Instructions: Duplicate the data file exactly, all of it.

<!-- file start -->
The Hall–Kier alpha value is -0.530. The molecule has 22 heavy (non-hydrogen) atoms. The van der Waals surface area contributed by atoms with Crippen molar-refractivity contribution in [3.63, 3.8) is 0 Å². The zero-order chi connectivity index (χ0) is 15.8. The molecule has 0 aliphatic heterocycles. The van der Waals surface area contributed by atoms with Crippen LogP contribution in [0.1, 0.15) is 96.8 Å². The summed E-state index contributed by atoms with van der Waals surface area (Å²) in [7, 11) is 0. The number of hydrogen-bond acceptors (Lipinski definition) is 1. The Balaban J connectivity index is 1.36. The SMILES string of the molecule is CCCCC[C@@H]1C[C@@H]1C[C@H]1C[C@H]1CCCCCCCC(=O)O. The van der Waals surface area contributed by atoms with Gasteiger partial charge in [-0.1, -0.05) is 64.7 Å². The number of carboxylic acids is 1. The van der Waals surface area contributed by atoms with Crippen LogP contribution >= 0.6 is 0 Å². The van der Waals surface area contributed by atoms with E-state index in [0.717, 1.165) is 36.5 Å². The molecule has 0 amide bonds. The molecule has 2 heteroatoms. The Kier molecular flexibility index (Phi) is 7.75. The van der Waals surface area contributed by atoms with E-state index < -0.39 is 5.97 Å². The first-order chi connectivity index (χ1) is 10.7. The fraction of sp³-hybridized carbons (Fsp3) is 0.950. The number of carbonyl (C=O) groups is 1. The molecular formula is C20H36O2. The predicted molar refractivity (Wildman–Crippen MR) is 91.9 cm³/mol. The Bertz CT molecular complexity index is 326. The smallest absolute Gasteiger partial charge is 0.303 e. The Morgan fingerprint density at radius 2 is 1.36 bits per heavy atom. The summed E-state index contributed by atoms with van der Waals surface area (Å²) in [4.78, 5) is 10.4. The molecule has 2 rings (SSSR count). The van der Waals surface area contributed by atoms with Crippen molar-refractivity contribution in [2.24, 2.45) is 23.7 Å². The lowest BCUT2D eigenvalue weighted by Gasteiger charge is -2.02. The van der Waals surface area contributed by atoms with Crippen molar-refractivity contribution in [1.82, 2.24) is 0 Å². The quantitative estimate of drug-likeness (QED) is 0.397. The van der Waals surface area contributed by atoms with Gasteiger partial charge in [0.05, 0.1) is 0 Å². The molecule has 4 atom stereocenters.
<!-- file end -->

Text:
The Hall–Kier alpha value is -0.530. The molecule has 22 heavy (non-hydrogen) atoms. The van der Waals surface area contributed by atoms with Crippen molar-refractivity contribution in [3.63, 3.8) is 0 Å². The zero-order chi connectivity index (χ0) is 15.8. The molecule has 0 aliphatic heterocycles. The van der Waals surface area contributed by atoms with Crippen LogP contribution in [0.1, 0.15) is 96.8 Å². The summed E-state index contributed by atoms with van der Waals surface area (Å²) in [7, 11) is 0. The number of hydrogen-bond acceptors (Lipinski definition) is 1. The Balaban J connectivity index is 1.36. The SMILES string of the molecule is CCCCC[C@@H]1C[C@@H]1C[C@H]1C[C@H]1CCCCCCCC(=O)O. The van der Waals surface area contributed by atoms with Gasteiger partial charge in [-0.1, -0.05) is 64.7 Å². The number of carboxylic acids is 1. The van der Waals surface area contributed by atoms with Crippen LogP contribution >= 0.6 is 0 Å². The van der Waals surface area contributed by atoms with E-state index in [0.717, 1.165) is 36.5 Å². The molecule has 0 amide bonds. The molecule has 2 heteroatoms. The Kier molecular flexibility index (Phi) is 7.75. The van der Waals surface area contributed by atoms with E-state index < -0.39 is 5.97 Å². The first-order chi connectivity index (χ1) is 10.7. The fraction of sp³-hybridized carbons (Fsp3) is 0.950. The number of carbonyl (C=O) groups is 1. The molecular formula is C20H36O2. The predicted molar refractivity (Wildman–Crippen MR) is 91.9 cm³/mol. The Bertz CT molecular complexity index is 326. The smallest absolute Gasteiger partial charge is 0.303 e. The Morgan fingerprint density at radius 2 is 1.36 bits per heavy atom. The summed E-state index contributed by atoms with van der Waals surface area (Å²) in [4.78, 5) is 10.4. The molecule has 2 rings (SSSR count). The van der Waals surface area contributed by atoms with Crippen molar-refractivity contribution in [2.24, 2.45) is 23.7 Å². The lowest BCUT2D eigenvalue weighted by Gasteiger charge is -2.02. The van der Waals surface area contributed by atoms with Crippen molar-refractivity contribution in [1.82, 2.24) is 0 Å². The quantitative estimate of drug-likeness (QED) is 0.397. The van der Waals surface area contributed by atoms with Gasteiger partial charge in [0.05, 0.1) is 0 Å². The molecule has 4 atom stereocenters.